I am not the only one who thinks that worms are just plain cool. While worms have been quietly breaking down organic matter for millions of years, it is great to see the pubic embracing this old idea as something fun and new.

At the Dream Green Team’s first collective trade show on June 29th for the SF Bay Green Fair, we had a drawing for ecological items for the home. The second prize featured a Can-o-worms and you would have thought we were giving away a new hybrid car! People swarmed to our booth in mass at the chance to take home this ‘recycled plastic worm dwelling.’ Smiles were everywhere as people began to think about turning kitchen discards into gardening treasures.

I have been vermicomposting for over four years and I can tell you it’s the greatest thing since Safer spray. Each morning after making a fresh cup of carrot/apple juice, I slide the pulp into the worm bin and watch as they quickly wiggle around and find their new meal. Of course I feed them other things like vegetable scraps, but the smaller pulverized fruit pieces are literally devoured after one day now. I started my bin with about 1,000 worms from The Worm Dude in San José, and I am estimating from their eating habits that I now have over 10,000 worms.

If you live in San Mateo County, you may order a subsidized worm bin from Recyleworks. Currently your first bin is only $29 and each subsequent bin is $53. This is a great value to consumers and a smart, sustainable way for the sanitation department to keep food waste out of our landfill. Besides, who doesn’t love turning your ‘garbage’ into gold!

I have been quite happy with my Wiggler Ranch (made in Australia) but I was happy to discover a similar model made in the USA. The Worm Factory boasts a 5-tray five system (2 more trays than mine) and you can purchase the bin online for under $100 from Happy D Ranch in California.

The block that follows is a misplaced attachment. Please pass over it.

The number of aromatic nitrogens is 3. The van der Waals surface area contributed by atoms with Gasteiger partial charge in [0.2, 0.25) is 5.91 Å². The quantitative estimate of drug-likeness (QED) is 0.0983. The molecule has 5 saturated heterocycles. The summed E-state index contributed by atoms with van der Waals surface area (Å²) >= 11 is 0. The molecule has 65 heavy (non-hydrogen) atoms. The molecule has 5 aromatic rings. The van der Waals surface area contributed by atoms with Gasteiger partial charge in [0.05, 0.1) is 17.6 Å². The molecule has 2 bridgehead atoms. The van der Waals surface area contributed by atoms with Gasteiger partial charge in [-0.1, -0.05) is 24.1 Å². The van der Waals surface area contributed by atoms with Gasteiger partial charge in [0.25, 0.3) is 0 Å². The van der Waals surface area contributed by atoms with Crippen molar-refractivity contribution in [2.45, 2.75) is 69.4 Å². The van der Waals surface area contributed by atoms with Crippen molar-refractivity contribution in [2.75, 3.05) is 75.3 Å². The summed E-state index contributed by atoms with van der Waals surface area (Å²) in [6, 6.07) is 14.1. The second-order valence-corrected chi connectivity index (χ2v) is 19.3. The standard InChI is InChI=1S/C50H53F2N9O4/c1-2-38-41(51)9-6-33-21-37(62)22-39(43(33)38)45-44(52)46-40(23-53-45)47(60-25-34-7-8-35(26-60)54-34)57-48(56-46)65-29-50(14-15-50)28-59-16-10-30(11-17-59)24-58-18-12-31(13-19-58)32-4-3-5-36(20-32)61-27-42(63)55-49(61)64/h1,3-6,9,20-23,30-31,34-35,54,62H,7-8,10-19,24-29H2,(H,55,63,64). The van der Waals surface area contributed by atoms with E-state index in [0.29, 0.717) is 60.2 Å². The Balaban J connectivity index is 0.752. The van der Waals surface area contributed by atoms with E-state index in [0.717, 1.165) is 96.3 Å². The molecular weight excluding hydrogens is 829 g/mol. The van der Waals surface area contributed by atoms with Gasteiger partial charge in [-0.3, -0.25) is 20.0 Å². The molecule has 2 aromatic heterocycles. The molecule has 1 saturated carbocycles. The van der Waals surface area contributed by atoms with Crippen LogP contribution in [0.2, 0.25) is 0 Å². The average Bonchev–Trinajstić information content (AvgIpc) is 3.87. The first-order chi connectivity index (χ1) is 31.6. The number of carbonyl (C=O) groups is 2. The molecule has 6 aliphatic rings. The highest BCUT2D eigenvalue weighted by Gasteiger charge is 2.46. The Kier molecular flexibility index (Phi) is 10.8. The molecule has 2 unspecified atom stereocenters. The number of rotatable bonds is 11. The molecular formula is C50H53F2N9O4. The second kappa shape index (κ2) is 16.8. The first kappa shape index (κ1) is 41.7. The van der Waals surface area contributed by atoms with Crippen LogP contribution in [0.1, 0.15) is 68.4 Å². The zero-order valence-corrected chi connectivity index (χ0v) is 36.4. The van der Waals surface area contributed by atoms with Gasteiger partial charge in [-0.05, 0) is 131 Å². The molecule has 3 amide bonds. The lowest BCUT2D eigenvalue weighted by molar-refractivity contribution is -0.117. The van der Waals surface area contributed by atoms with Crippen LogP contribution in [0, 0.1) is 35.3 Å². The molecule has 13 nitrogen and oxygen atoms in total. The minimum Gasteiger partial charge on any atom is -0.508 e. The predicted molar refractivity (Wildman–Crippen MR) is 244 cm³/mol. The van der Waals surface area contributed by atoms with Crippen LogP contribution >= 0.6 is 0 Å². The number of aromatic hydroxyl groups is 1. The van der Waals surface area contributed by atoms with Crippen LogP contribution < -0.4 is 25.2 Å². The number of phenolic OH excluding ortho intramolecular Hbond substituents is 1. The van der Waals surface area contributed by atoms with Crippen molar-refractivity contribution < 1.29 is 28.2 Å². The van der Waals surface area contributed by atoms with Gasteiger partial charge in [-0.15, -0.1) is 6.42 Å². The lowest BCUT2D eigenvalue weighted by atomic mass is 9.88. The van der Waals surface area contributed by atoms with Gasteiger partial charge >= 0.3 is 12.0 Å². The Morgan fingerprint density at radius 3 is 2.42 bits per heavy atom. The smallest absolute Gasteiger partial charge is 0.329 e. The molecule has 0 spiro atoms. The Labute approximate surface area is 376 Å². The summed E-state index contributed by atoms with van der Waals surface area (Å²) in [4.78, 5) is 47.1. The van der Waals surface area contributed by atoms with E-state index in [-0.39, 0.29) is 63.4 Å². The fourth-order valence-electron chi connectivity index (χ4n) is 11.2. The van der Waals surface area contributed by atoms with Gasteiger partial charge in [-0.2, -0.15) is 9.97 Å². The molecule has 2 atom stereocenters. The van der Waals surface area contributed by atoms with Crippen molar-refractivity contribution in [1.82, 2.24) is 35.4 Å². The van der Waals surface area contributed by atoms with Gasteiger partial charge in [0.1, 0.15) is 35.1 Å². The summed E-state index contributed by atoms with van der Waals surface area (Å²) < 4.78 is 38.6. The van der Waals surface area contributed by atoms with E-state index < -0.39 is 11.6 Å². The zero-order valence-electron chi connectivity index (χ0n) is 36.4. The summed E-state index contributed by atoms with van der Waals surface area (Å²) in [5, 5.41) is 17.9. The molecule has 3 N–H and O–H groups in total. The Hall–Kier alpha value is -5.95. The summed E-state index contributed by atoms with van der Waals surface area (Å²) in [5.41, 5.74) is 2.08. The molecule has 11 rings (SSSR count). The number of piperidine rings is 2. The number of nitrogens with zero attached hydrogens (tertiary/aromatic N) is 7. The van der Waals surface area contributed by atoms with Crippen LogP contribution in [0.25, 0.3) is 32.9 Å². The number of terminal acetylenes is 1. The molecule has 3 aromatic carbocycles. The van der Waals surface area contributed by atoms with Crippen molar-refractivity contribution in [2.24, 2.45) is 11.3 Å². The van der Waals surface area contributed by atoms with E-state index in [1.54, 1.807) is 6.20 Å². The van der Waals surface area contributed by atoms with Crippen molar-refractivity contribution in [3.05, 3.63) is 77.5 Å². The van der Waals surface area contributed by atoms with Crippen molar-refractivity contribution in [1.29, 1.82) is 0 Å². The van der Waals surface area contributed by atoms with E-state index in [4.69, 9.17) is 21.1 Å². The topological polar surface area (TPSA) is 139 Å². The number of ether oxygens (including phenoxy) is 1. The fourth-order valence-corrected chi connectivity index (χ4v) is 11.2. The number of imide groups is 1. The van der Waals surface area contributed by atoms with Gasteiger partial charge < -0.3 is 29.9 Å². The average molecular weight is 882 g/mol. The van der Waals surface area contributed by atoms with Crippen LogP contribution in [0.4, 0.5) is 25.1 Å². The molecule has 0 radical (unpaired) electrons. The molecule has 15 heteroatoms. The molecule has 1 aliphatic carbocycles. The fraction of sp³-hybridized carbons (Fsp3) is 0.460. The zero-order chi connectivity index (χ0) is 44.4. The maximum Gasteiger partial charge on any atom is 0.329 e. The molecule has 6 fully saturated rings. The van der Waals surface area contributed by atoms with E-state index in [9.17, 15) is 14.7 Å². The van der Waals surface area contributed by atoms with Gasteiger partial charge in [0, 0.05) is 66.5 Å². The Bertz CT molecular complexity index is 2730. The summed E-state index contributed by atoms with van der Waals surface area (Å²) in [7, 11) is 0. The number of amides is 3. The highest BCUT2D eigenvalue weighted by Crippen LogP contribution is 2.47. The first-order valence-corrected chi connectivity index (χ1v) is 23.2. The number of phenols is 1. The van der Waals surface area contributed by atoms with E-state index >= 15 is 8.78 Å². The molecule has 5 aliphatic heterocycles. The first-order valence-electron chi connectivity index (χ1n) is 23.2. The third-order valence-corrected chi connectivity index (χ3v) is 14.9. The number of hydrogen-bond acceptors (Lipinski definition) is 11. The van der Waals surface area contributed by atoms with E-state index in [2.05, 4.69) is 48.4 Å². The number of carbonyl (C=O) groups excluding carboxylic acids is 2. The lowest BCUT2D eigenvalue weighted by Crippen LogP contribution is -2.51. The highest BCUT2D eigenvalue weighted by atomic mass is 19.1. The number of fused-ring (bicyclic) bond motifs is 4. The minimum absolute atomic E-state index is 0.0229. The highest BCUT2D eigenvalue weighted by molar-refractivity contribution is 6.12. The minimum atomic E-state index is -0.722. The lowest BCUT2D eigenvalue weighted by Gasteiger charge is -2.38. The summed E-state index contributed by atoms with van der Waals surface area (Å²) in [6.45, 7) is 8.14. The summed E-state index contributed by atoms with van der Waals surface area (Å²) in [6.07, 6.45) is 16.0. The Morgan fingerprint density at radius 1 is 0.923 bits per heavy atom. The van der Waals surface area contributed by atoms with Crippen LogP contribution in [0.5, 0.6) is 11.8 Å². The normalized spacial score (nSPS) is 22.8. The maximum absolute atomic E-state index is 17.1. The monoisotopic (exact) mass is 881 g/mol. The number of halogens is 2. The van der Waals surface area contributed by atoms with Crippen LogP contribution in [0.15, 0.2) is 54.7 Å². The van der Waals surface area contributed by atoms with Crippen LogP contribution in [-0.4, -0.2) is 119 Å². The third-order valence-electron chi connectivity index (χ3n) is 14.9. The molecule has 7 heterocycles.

At the SF Bay Green Fair, I had the privilege of meeting a worm composting researcher from India who has spent the last nine years working for the Water and Sanitation department in Kathmandu, Nepal. Hari Bhandari, now living in San Francisco, shared with me an age of problem in sanitation but with a new-age twist.

“In traditional sanitation system human excretions, particularly urine and feces, are generally collected and transported from the point of generation to the point of treatment and/or disposal using huge amount of safe drinking water which pollute the downstream water bodies and failed to complete the resource loop.”

As a student of Environmental Engineering, Hari Bhandari studied exotic species Eisenia Fetida (red worm) and their ability to decompose human feces.

“Vermicomposting is a low-cost technology system that primarily uses red worms in the processing or treatment of organic wastes. Certain species of red worms can consume organic material residuals very rapidly and fragment them into much finer particles by passing them through a grinding gizzard, an organ that all worms possess. The red worms derive their nourishment from microorganisms that grow upon these materials. At the same time they promote further microbial activity since the fecal material or `casts’ that they produce is much more fragmented and microbial active than what they consume.”

I asked Hari if this technology was available in sanitation systems in the US. While he said that there was more research needed he also shared, “If we are able to explore vermicomposting of the human feces, it will be the terminal point in Ecological Sanitation.” To read Hari Bhandari’s entire abstract please contact him at bhandari60@yahoo.com

Now you can see why we have such a fascination with these crawly underground friends. As master composters, no one does a better job than worms.